Free and Open to the Public
Mohita Bhatia is CSA's Visiting Scholar 2016-2018
In the academic representations of Jammu and Kashmir, territorial conflict emerges as the predominant theme. Such an exclusive conflict-centered approach precludes any nuanced analysis of the heterogeneous, everyday social practices that are not directly related to the conflict discourse; thereby offering only a partial representation of the region. This particularly holds for the marginal groups whose voices get submerged in the conflict meta-narrative. This article aims to unpack the layered caste and class experiences of the Scheduled castes in Jammu that have emerged from both conflict and non-conflict conditions.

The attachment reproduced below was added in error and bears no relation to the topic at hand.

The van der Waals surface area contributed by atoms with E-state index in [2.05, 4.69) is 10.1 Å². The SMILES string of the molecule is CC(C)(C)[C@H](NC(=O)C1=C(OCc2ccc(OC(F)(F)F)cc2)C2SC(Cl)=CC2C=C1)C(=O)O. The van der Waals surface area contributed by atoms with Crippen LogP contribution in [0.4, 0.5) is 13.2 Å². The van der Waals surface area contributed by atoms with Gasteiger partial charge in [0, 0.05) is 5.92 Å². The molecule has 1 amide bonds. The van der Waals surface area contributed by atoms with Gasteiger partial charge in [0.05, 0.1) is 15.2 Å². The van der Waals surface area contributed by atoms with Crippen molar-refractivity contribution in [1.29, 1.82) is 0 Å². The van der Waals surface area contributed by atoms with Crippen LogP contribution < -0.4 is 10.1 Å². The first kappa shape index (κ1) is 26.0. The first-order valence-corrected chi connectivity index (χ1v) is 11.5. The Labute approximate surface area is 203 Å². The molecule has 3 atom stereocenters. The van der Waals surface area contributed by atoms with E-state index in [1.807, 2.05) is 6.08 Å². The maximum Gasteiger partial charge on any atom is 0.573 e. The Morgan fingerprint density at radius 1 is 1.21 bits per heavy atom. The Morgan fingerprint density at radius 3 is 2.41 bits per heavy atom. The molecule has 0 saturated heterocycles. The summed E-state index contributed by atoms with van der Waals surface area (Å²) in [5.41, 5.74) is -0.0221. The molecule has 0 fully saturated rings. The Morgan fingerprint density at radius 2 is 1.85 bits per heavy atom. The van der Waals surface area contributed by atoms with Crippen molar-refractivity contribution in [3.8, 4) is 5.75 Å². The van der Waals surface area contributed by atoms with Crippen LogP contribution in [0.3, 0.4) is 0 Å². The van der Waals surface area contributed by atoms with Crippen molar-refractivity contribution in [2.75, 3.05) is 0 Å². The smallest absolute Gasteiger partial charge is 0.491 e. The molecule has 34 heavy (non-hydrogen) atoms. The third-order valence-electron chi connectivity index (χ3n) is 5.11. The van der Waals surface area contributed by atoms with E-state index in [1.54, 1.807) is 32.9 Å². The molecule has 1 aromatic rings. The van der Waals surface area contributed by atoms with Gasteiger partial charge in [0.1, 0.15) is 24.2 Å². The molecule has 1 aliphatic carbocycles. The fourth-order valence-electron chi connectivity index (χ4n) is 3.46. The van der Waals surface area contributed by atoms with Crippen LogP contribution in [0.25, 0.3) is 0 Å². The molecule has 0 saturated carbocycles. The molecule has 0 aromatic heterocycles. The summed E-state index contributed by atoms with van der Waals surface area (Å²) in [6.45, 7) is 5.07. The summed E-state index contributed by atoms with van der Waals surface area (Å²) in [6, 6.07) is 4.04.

Mohita Bhatia is a Fulbright postdoctoral fellow and visiting scholar at the Centre for South Asia, Stanford University. She was formerly an Assistant Professor at the Centre for the Study of Discrimination and Exclusion, JNU. Her research interests encompass the ethnography of ethno-national conflicts, nationalism and borders. She has published in a number of journals including Asian Survey and Economic and Political Weekly and contributed articles in edited volumes of India’s 2014 Elections: A Modi-led Sweep (2015, Sage) and New Perspectives on Kashmir: History, Representation, Politics (forthcoming 2017, Cambridge University Press). She is the co-editor of Religion and Politics in Jammu and Kashmir (forthcoming 2018, Routledge). She is also working on her book on marginal Hindu communities and the Kashmir conflict. Her current project at Stanford involves a comparison of two different India-Pakistan border sites - the LOC and Rajasthan-Sindh border to understand contextual and shifting notions of ‘nations’, ‘borders’ and ’national sense of belongings’.